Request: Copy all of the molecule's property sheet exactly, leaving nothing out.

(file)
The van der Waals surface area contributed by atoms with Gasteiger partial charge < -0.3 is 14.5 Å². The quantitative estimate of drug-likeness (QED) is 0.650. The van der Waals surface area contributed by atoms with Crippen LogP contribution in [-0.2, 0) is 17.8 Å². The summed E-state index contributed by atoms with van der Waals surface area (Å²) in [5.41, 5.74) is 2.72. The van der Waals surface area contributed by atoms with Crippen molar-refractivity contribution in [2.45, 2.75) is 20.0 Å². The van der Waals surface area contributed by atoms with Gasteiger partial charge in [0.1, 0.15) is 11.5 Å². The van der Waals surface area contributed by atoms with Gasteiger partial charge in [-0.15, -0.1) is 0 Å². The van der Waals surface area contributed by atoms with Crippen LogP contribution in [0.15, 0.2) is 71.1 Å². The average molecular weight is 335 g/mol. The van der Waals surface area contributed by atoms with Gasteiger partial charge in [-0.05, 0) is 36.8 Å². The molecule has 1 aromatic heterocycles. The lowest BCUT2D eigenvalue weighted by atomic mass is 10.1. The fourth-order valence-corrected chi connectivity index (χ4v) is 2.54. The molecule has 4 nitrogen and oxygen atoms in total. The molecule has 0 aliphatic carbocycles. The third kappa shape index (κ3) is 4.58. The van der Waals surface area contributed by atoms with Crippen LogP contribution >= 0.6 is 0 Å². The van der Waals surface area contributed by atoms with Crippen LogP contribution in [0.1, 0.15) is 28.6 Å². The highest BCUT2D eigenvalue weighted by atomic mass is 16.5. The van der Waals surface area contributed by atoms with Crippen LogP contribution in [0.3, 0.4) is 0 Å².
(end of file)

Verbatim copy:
The van der Waals surface area contributed by atoms with Gasteiger partial charge < -0.3 is 14.5 Å². The quantitative estimate of drug-likeness (QED) is 0.650. The van der Waals surface area contributed by atoms with Crippen LogP contribution in [-0.2, 0) is 17.8 Å². The summed E-state index contributed by atoms with van der Waals surface area (Å²) in [5.41, 5.74) is 2.72. The van der Waals surface area contributed by atoms with Crippen molar-refractivity contribution in [2.45, 2.75) is 20.0 Å². The van der Waals surface area contributed by atoms with Gasteiger partial charge in [0.1, 0.15) is 11.5 Å². The van der Waals surface area contributed by atoms with Gasteiger partial charge in [-0.15, -0.1) is 0 Å². The van der Waals surface area contributed by atoms with Crippen LogP contribution in [0.15, 0.2) is 71.1 Å². The average molecular weight is 335 g/mol. The van der Waals surface area contributed by atoms with Gasteiger partial charge in [-0.05, 0) is 36.8 Å². The molecule has 1 aromatic heterocycles. The lowest BCUT2D eigenvalue weighted by atomic mass is 10.1. The fourth-order valence-corrected chi connectivity index (χ4v) is 2.54. The molecule has 4 nitrogen and oxygen atoms in total. The molecule has 0 aliphatic carbocycles. The third kappa shape index (κ3) is 4.58. The van der Waals surface area contributed by atoms with Crippen LogP contribution >= 0.6 is 0 Å². The van der Waals surface area contributed by atoms with Crippen LogP contribution in [0.1, 0.15) is 28.6 Å². The highest BCUT2D eigenvalue weighted by atomic mass is 16.5. The van der Waals surface area contributed by atoms with Crippen LogP contribution in [0.3, 0.4) is 0 Å².